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Ask Slashdot: Which Businesses Will Go Away In the Next 10 Years? ( 495

AmiMoJo writes: Ten years ago NBC published a list of business types that it predicted would disappear in the following decade. Ten years later and we can see how good their fortune telling was. What businesses do you think will go away by 2027? Who is destined to become the next buggy whip manufacturer, whose demand dried up due to changing technology and a changing world?

For reference, NBC's list was: Record stores; Camera film manufacturing; Crop dusters; Gay bars; Newspapers; Pay phones; Used bookstores; Piggy banks; Telemarketing; Coin-operated arcades.

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Ask Slashdot: Which Businesses Will Go Away In the Next 10 Years?

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  • Slashdot (Score:5, Funny)

    by Tablizer ( 95088 ) on Monday October 02, 2017 @06:34PM (#55297491) Journal

    just kidding, lighten up

    • Re:Slashdot (Score:5, Insightful)

      by Anonymous Coward on Monday October 02, 2017 @06:45PM (#55297579)

      Why not? The quality of the community and articles is not what it was. It keeps getting passed around from company to company. It is just one corp org away form shutting down. What is left is a very loyal community. But not one that probably earns whoever owns it right now much money.

      • They might make more money if they allowed subscriptions (they have been disabled for months as far as I can tell). Reddit had a great little thing going called "Reddit Gold" that you could buy that would give you...something, I don't remember what. I was always buying Reddit Gold for people who were being awesome when most people were being dicks. I'd happily support Slashdot.
      • by Anonymous Coward

        Paradoxically, the quality of the comments here would be better if the posting limits were removed. It's stupid that you can only post twice before having to wait long periods of time before being able to comment again. It makes good discussion impossible. Plus it drives away good commenters. The end result is the low quality discussion we now see here so often.

    • Re:Slashdot (Score:5, Interesting)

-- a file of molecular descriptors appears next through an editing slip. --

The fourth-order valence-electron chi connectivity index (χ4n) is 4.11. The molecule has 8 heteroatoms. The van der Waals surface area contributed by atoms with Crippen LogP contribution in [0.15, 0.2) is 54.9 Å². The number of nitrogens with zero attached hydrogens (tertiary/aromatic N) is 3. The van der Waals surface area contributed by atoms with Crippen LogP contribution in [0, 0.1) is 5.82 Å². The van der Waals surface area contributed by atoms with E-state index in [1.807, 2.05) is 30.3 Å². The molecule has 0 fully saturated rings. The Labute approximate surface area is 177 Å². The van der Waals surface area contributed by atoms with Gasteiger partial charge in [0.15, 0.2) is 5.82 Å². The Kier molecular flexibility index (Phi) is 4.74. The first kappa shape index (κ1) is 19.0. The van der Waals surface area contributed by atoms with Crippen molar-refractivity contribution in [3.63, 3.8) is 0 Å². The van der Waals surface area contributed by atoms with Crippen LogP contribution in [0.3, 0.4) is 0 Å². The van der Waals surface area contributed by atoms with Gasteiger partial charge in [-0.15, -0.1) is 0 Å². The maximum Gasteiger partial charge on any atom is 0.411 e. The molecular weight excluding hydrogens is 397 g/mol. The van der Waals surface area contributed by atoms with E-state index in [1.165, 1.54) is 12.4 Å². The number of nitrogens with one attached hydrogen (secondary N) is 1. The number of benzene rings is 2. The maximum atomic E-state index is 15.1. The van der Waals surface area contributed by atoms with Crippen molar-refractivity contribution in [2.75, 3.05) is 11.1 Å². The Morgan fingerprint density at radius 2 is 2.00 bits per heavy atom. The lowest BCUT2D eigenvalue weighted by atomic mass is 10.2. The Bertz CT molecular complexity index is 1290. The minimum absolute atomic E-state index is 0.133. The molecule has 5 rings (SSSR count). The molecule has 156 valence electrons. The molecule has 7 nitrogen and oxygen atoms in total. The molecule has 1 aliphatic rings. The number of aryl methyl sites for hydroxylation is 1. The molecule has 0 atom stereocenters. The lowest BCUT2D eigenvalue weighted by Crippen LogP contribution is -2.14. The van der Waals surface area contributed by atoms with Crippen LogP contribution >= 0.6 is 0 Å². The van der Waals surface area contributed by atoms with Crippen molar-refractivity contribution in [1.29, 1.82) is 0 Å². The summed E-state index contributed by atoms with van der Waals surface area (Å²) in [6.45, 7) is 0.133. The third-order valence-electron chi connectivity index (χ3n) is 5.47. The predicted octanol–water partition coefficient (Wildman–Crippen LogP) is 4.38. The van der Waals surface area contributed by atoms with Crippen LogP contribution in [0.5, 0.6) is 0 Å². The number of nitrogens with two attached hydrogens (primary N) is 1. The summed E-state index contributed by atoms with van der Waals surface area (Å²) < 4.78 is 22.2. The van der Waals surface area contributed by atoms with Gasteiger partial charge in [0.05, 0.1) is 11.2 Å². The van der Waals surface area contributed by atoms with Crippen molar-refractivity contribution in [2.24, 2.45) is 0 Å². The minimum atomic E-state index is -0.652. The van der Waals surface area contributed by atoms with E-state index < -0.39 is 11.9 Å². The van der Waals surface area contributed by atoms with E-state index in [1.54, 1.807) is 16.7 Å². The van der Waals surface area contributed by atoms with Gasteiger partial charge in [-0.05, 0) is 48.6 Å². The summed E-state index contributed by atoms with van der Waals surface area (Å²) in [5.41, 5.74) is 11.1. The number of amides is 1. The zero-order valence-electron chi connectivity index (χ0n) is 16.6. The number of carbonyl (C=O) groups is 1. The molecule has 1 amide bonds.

by RhettLivingston ( 544140 ) on Monday October 02, 2017 @07:44PM (#55297975) Journal
      Sadly, when was the last time the "slashdot effect" was actually observed to cause a virtual DOS attack due to a link from slashdot as opposed to some other site?
  • Immigration Lawyer (Score:2, Insightful)

    by Anonymous Coward

    After all, once immigration is ended once and for all, who needs a lawyer?

  • Slashdot (Score:2, Insightful)

    by chihowa ( 366380 )

    Poorly maintained forums that get sold from sucker in search of advertising revenue to sucker in search of advertising revenue. Doubly so if they don't support unicode (or if they do).

  • by WillAffleckUW ( 858324 ) on Monday October 02, 2017 @06:58PM (#55297681) Homepage Journal

    Now, admittedly, they may not be used for the same thing as they originally were, but the market is increasing.

    I'd tend to say the following:

    1. Repair stations (not tire shops) - electric cars and trucks need about half as much maintenance and a lot of it is instrument driven. A good way to diversify is add bike repairs to one of your bays, or a chai/bubble tea store.

    2. Single gender bathrooms in retail. Most places can't really afford having separate facilities, so you'll probably see most places just have a room with both fixtures. Exception: bars, restaurants.

    3. Fear based local TV news. Unhappy, scared people don't buy stuff. And TV is mostly dead.

    4. Food delivery and prepackaged meal delivery services. Those that survive will transition to restaurant delivery. Uber will vaporize as drones replace on demand delivery.

    5. Furniture places. 2025-2035 will see most people getting smaller places and getting rid of large furniture. Exception: couches, chairs. Best to diversify into Tiny Home style furniture that incorporates storage into the furniture (dual use furniture).

    6. Expensive spicy food places. As Americans age into retirees they will start wanting to go to diner type places. This won't kill ethnic foods, but a lot of current restaurants will suddenly lose foot traffic, as retirees don't eat out that much. Nobody will miss them.

    7. Parking garages. The combination of on demand self driving vehicles, more retirees, more cyclists, more pedestrians, and quiet electric transit will kill off a lot of parking garages and the attached malls. Nobody will miss them, except us skateboarders.

    8. Single family home lawn supplies. Lawns will be replaced by gardens and more people will live in multi-family towers next to green parks. But plants will be in high demand for the apartments and decks. Tiny greenhouses too.